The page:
Athletic are one of the oldest and most successful clubs in Spain. Formed in 1928 (only  Recreativo de Huelva are older), the club has since won eight national championships and twenty-three king’s cups. Only two teams have bigger trophy cabinets: Real Madrid and Barcelona. Along with these two, Athletic are the only club in Spain never to be relegated. However, with the rapid globalisation of football since the Bosman ruling, Los Leones have been somewhat left behind due to their la cantera philosophy. The last league title came in 1984, and since then the club has been mired in mediocrity. However, to judge this club in pure footballing terms is to miss the point. -read on>

Rafael Van Der Vaart: the Big Fish Little Pond Effect


 

Rafael Van der Vaart and the Big Fish Little Pond Effect - Image Courtesy of Gregory Rodriguez Bott

We are working with These Are Utopias Who Never Happen to bring you a brand new Illustrations section to upper90magazine. If you are interested in having your artwork published by us please email us at upper90magazine@googlemail.com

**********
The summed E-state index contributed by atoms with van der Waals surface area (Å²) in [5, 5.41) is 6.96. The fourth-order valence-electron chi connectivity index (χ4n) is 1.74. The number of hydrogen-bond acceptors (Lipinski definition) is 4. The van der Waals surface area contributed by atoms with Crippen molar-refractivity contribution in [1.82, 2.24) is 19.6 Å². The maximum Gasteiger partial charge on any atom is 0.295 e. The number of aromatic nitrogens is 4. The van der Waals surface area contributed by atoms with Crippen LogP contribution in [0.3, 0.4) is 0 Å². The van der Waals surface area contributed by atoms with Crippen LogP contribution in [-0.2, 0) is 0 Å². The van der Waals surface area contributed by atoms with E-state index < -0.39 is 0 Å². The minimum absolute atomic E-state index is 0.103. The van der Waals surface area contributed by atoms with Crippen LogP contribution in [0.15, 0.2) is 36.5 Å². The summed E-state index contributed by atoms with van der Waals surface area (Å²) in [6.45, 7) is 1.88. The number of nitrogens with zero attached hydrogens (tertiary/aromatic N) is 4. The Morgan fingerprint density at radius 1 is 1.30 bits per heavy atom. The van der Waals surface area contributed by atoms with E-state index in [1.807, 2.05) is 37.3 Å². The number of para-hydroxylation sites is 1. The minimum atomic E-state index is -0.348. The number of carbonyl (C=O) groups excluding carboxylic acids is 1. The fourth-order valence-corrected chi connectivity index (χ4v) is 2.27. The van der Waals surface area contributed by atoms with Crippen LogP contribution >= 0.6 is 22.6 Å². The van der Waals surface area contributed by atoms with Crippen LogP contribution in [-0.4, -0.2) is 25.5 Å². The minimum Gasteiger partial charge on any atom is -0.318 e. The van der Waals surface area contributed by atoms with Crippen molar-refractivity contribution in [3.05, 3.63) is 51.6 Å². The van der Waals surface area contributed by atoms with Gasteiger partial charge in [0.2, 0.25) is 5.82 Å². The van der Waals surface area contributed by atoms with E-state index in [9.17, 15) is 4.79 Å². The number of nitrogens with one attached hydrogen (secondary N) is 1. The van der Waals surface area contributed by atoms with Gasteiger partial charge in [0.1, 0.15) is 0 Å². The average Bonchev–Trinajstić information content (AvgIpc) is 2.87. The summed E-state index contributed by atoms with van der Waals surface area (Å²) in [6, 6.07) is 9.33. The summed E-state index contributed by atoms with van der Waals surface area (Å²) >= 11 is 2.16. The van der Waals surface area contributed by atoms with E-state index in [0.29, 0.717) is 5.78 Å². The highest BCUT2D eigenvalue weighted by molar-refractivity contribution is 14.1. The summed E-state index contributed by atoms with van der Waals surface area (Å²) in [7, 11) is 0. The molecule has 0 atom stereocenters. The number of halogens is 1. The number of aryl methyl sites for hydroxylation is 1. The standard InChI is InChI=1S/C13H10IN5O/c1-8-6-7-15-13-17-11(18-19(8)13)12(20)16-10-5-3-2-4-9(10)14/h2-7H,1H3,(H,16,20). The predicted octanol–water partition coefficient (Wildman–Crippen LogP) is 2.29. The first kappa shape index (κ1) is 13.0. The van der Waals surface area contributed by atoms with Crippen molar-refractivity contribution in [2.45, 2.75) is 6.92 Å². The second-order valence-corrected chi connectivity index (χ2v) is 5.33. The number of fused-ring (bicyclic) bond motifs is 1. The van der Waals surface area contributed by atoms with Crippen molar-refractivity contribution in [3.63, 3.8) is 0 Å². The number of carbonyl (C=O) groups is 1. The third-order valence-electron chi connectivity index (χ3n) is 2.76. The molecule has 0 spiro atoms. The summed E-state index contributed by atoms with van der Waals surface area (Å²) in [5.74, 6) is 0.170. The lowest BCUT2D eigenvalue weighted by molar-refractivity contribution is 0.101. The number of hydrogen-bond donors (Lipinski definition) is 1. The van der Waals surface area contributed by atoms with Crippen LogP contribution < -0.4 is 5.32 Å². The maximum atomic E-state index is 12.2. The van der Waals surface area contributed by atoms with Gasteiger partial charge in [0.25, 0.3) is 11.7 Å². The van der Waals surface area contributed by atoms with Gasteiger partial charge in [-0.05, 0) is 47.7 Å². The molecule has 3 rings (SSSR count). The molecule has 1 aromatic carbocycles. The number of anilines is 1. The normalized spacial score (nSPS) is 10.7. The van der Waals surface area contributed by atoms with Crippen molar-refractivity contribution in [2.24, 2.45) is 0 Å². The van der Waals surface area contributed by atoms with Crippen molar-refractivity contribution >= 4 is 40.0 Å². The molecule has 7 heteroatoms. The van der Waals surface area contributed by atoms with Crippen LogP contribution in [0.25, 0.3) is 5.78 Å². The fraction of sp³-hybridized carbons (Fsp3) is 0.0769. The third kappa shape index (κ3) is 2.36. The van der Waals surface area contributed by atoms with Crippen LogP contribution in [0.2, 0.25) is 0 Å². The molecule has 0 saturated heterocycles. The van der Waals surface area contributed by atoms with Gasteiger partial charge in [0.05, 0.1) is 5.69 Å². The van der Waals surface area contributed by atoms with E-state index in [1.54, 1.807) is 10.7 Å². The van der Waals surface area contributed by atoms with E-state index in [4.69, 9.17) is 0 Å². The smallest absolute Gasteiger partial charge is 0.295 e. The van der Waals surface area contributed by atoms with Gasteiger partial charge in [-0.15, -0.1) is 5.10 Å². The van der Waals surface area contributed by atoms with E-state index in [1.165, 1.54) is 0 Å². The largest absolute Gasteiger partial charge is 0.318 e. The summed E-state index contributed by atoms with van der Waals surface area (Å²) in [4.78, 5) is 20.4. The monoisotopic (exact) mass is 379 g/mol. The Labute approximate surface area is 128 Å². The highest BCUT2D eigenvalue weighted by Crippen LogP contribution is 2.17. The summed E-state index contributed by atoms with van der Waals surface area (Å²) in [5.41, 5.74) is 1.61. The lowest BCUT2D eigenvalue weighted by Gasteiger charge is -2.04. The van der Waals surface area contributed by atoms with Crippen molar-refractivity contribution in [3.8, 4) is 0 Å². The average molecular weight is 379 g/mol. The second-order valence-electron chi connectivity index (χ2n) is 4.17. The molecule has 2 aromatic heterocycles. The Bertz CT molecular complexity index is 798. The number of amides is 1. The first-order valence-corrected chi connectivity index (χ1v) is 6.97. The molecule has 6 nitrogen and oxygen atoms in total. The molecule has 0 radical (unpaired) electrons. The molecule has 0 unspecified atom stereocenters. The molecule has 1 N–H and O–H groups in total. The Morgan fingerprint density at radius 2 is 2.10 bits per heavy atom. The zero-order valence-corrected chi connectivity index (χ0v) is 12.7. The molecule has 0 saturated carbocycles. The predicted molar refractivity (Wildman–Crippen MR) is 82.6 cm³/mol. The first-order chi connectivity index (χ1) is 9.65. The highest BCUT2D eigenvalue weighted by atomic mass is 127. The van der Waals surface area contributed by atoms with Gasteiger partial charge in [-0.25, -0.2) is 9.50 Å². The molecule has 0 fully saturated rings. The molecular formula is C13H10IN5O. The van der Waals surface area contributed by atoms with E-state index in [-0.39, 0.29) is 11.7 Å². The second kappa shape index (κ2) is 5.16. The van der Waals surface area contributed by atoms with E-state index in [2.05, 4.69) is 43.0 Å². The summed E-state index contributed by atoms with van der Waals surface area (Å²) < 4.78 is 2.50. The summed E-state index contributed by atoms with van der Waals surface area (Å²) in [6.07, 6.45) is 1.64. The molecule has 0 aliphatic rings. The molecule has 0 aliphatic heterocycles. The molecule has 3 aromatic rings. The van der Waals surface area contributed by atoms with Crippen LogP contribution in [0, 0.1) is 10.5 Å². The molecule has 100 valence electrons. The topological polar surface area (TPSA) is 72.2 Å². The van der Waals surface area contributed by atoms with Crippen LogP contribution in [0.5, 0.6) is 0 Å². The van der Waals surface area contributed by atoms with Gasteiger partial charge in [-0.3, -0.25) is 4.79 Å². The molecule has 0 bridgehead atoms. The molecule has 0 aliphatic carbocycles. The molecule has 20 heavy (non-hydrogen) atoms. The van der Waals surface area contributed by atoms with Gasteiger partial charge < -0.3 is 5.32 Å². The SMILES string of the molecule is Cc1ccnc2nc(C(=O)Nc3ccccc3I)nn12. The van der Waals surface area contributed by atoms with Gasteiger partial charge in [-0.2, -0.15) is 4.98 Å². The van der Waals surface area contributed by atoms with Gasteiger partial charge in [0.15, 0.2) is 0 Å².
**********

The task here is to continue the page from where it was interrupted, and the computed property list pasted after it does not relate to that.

Follow upper90magazine on Facebook or Twitter -read article aswell>

Premier League vs La Liga


Premier League vs La Liga

David Villa Celebrates for Barcelona - sourced from www4.pictures.zimbio.com

In a week that saw every premier league club score in one weekend for the first time, and also one of the greatest team performances of all time from Barcelona, which is the stronger and more exciting league?

With some of the world’s greatest players no longer opting for the premier league and looking for clubs in other countries, is the English top division losing its appeal? In the past the top flight in England has boasted some of the greatest players ever to grace the field of play, names such as Ronaldo, Bergkamp, Overmars, and Cantona are just a few. But now, even though money seems no option for most of the big clubs in the premier league, big stars seem to go elsewhere.

The warm shores and attractive football of the Spanish La Liga seems to be the preferred destination for many of the world’s stars. David Villa is the most notable name to shun the premier league, opting to stay in his native Spain with Barcelona and turning down lots of offers on the table from English clubs, and after Monday night’s performance in El clasico few could blame him.